Fairbanks started to round on the weasel, but stopped and redirected his gaze to the vixen, his eyes narrowing.  His tone softened. "Comrade Baker has been a loyal Party member since before the Revolution.  You will not find it easy to drive a wedge between us, woman."

"A wedge?"  Lucy suddenly cocked an ear and leaned toward her cane.  The gold head of the stick had somehow changed again, to a deer's skull.  "Ah.  Quite right, Asmodeus."  She patted the length of dark wood.

"Parlor tricks again," Fairbanks growled.

Lucy looked vaguely offended.   "Asmodeus is no mere parlor trick," she riposted, "but a valued companion.  Now, if it's parlor tricks you want, you might want to see why Comrade Maitland's stayed so fat in the middle of a food shortage."

"Comrade ... Maitland?"

"Why yes.  He is the Commissar for Distribution, is he not?"  She smiled at the weasel.  "How's that for a parlor trick, my friend?"

Baker blushed red to the eartips and said nothing.

Fairbanks made a mental note.  Stealing from the workers? If true, he'd take great pride in watching Maitland swing.  His eyes narrowed and he looked back at the vixen.  "Stop changing the subject.  You are a spy, and eventually you will confess."

"Confess?  Now that's something I haven't done in simply ages," Lucy said.  She crossed herself piously, then winked and intoned, "Forgive me, Comrade, for I have sinned.  It's been...oh, about 10,000 years since my last confe-"

"ENOUGH!"  Fairbanks roared.  "You were seen doing...THAT GESTURE in front of the old church!"

Lucy nodded solemnly.  "Naturally, the Old Boy and I don't see eye to eye on many things, but we do like to show some mutual respect."  She paused for effect.  "At times."

"Religion and all its attendant fripperies were outlawed by the Perpetual Law seven years ago.  The penalties for violating the law are two years in a re-education camp."

A thoughtful grin from the vixen.  “Re-education.  Very nice.  Teach people to stop praying to one god, and start them in a-prayin' to another."


Lucy laughed out loud.  "But of course.  You're simply substituting God for the Party, are you not?  'The Party gives, the Party takes away, blessed be the name of the Party.'"  She made the Red Fist salute, and spoiled the effect by laughing.  "You've done a very good job so far, Comrade," she said, "but there's one thing you can't re-educate, and that's people's dreams.  I can hear lust and anger halfway around the planet, and it's the sheerest delight to me."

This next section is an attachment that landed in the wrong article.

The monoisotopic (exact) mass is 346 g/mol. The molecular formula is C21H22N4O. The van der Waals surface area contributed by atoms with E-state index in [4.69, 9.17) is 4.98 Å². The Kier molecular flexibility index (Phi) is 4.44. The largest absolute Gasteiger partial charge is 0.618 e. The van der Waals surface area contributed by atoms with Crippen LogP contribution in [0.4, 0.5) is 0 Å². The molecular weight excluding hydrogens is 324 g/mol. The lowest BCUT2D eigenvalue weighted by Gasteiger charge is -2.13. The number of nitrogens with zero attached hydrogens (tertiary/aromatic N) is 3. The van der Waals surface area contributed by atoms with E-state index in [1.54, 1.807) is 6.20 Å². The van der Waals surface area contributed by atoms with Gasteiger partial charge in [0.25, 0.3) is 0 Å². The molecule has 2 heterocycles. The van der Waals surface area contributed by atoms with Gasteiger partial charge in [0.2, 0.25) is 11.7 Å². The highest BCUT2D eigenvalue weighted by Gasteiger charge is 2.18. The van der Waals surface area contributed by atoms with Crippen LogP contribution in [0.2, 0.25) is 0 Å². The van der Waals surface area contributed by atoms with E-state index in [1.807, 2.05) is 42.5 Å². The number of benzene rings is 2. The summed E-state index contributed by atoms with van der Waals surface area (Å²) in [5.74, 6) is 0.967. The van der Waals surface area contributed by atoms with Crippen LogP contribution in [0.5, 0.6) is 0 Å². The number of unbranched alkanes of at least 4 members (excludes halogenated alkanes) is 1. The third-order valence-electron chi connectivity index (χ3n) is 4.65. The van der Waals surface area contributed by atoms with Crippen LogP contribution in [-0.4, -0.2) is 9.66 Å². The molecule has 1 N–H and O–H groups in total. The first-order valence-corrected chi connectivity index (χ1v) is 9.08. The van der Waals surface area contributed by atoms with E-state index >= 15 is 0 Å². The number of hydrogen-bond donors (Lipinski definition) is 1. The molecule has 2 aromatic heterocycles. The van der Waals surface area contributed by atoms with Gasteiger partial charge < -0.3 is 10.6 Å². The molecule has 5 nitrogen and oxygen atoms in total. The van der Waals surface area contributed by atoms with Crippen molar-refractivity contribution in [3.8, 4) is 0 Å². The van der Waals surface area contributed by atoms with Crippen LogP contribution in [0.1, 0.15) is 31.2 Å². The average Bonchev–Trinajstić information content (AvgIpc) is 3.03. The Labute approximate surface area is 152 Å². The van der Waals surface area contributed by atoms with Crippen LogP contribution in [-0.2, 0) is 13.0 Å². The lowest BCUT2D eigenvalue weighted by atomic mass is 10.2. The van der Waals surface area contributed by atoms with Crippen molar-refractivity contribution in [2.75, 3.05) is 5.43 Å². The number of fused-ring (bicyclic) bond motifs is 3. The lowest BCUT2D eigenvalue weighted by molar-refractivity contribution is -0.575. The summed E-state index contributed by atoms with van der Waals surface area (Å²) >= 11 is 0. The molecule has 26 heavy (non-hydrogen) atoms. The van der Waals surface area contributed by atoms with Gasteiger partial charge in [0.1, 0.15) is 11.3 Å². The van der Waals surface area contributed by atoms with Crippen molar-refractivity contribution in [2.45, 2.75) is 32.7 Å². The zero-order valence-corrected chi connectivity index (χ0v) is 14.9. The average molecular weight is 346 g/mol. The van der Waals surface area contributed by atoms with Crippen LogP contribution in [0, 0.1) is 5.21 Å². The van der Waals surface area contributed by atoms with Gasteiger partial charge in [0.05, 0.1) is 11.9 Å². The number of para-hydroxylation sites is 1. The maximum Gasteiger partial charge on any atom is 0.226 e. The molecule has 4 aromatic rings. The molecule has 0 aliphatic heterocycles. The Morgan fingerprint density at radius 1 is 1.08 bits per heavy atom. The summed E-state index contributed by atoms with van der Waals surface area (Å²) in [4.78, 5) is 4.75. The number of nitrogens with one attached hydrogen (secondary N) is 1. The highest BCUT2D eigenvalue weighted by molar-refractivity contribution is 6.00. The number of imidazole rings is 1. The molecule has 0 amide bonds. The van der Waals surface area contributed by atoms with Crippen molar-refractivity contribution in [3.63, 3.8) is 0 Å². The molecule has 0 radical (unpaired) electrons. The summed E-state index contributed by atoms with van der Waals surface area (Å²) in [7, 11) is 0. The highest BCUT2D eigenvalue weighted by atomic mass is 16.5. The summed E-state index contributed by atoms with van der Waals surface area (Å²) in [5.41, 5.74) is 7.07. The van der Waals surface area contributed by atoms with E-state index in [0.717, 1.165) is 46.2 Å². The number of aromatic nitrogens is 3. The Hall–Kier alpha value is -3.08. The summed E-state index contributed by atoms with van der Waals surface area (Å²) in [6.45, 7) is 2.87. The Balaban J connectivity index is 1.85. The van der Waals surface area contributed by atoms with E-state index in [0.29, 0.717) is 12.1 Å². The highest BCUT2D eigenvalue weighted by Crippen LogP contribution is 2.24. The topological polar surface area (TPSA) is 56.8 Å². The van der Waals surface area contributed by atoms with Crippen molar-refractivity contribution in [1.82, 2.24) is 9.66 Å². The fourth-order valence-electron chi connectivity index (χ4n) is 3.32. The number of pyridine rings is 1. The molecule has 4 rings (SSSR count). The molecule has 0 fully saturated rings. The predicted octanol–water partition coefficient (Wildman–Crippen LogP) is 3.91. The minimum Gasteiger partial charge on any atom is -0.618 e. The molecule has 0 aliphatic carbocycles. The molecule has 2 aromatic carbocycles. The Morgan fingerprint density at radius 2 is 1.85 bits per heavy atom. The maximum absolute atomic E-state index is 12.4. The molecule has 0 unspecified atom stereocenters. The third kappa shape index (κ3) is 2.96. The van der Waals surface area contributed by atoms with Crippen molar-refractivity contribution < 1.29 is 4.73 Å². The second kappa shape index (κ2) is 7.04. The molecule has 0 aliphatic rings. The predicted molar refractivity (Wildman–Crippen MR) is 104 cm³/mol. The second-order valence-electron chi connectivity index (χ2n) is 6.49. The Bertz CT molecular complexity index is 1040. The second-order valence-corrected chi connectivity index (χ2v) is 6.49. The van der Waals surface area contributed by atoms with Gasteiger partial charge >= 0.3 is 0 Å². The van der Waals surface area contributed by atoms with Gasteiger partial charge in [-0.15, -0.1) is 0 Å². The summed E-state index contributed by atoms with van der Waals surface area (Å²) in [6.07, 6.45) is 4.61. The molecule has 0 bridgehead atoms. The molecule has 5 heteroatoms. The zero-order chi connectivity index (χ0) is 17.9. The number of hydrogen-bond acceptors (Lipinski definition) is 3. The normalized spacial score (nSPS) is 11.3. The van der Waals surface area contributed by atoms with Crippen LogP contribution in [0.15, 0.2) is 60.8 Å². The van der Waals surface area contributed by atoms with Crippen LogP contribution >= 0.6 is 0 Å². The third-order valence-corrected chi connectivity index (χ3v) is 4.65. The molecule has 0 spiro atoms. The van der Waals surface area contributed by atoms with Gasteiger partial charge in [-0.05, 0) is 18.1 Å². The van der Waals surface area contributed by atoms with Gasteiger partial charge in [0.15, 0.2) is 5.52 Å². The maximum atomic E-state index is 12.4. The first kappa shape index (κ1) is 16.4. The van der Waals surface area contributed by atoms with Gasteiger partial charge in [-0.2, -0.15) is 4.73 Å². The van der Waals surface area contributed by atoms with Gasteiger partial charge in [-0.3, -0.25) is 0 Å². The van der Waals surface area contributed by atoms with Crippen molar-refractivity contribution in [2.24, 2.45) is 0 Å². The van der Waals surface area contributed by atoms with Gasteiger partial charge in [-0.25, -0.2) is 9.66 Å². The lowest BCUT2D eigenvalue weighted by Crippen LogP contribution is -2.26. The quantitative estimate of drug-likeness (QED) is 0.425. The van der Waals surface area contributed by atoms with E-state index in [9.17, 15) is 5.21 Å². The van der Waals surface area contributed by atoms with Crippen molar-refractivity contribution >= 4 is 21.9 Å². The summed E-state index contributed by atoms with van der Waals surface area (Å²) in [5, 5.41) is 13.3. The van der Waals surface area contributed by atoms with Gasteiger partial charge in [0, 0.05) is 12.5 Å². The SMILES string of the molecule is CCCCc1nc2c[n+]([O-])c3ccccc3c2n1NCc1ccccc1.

She leveled a finger at him.  "And you're keeping a lid on all of that - greed, sloth, lust, anger, envy, pride - the whole of the Seven, and many more besides.  When you and the Red Fist are swept away, that lid comes off."

"We'll never be swept away!"

"Nothing lasts forever," the vixen said primly.  "Ask Zeus."


Lucy sighed.  "What can you do?" she muttered to her walking stick.  "I blame the school system.  Honestly ..."

Fairbanks purpled.

"That's a flattering color," the vixen observed.

The bear's huge paws gripped the table as he took several deep breaths, trying to get himself under control.  "You ... are charged," he said slowly, "with trespassing on New Haven soil ... with making religious gestures... with showing insolence to the State's guardian, and disrespecting the Party..."

In a helpful tone she added, "You forgot aiding and abetting murder, riot, insurrection, torture - and that's just the last seven years, Comrade.  After all, had I not been here, your little revolution would never have survived its first hour."

Ursine and mustelid eyebrows rose at that.  "So now you're claiming responsibility for the Revolution, eh?"

"Of course."  She smiled, as if at some fond memory.


A meticulously brushed vulpine brush waved in a flirting manner.  "A whisper in a certain cervine ear at a crucial moment," she said cryptically.  "You see, the amount of - sin, for want of a better term - was starting to diminish as a result of that tiresome Depression.  New Haven needed you and your Party."  Behind her, one small window pane showed the critical moment of the Revolt, as the workers and the Party stormed the General Assembly and swept past the inert and ineffectual State Police.

"I don't believe you," Fairbanks said, tearing his gaze away from the images.
She shrugged and sighed theatrically.  "I suppose that's what one gets for being the Author of Lies.  After a while, no one believes you."

This woman was persistent - Fairbanks had to give her that.  "So.   You still believe that you're a fictional creature?"

The vixen shrugged.  "Who can say what's fictional or not?" she asked rhetorically as a small, rotund white rabbit in a vest bounded through the room, brandishing a pocket watch the same size as himself.

Fairbanks and Baker traded horrified glances.

Lucy shrugged.  "It's all in the mind, you know."  She turned and looked at the cane, now topped by a bovine skull.  "Hush, you," she chided it softly.